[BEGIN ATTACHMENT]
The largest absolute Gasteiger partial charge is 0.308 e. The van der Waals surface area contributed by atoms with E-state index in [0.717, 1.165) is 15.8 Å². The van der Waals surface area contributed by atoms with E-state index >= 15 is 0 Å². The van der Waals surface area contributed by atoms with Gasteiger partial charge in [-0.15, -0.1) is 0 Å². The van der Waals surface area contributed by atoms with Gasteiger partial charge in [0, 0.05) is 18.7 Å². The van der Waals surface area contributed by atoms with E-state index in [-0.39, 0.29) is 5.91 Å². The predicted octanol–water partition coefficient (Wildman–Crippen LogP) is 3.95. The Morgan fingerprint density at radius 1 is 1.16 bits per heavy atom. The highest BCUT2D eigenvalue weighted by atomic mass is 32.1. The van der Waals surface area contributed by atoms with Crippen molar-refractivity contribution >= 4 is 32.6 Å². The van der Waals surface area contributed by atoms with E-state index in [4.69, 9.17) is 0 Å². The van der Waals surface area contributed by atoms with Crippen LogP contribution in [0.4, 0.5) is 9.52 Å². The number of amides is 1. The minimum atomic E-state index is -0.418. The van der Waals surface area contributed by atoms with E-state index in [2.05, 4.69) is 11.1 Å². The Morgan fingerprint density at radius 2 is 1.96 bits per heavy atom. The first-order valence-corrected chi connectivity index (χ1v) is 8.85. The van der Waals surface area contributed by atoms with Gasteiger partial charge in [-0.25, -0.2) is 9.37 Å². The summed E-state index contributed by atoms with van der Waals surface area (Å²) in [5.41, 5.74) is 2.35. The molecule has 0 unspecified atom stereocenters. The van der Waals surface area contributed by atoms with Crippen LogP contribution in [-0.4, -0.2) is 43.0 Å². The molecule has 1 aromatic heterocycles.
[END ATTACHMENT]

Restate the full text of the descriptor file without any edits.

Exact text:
The largest absolute Gasteiger partial charge is 0.308 e. The van der Waals surface area contributed by atoms with E-state index in [0.717, 1.165) is 15.8 Å². The van der Waals surface area contributed by atoms with E-state index >= 15 is 0 Å². The van der Waals surface area contributed by atoms with Gasteiger partial charge in [-0.15, -0.1) is 0 Å². The van der Waals surface area contributed by atoms with Gasteiger partial charge in [0, 0.05) is 18.7 Å². The van der Waals surface area contributed by atoms with E-state index in [-0.39, 0.29) is 5.91 Å². The predicted octanol–water partition coefficient (Wildman–Crippen LogP) is 3.95. The Morgan fingerprint density at radius 1 is 1.16 bits per heavy atom. The highest BCUT2D eigenvalue weighted by atomic mass is 32.1. The van der Waals surface area contributed by atoms with Crippen molar-refractivity contribution >= 4 is 32.6 Å². The van der Waals surface area contributed by atoms with E-state index in [4.69, 9.17) is 0 Å². The van der Waals surface area contributed by atoms with Crippen LogP contribution in [0.4, 0.5) is 9.52 Å². The number of amides is 1. The minimum atomic E-state index is -0.418. The van der Waals surface area contributed by atoms with E-state index in [2.05, 4.69) is 11.1 Å². The Morgan fingerprint density at radius 2 is 1.96 bits per heavy atom. The first-order valence-corrected chi connectivity index (χ1v) is 8.85. The van der Waals surface area contributed by atoms with Gasteiger partial charge in [-0.25, -0.2) is 9.37 Å². The summed E-state index contributed by atoms with van der Waals surface area (Å²) in [5.41, 5.74) is 2.35. The molecule has 0 unspecified atom stereocenters. The van der Waals surface area contributed by atoms with Crippen LogP contribution in [-0.4, -0.2) is 43.0 Å². The molecule has 1 aromatic heterocycles.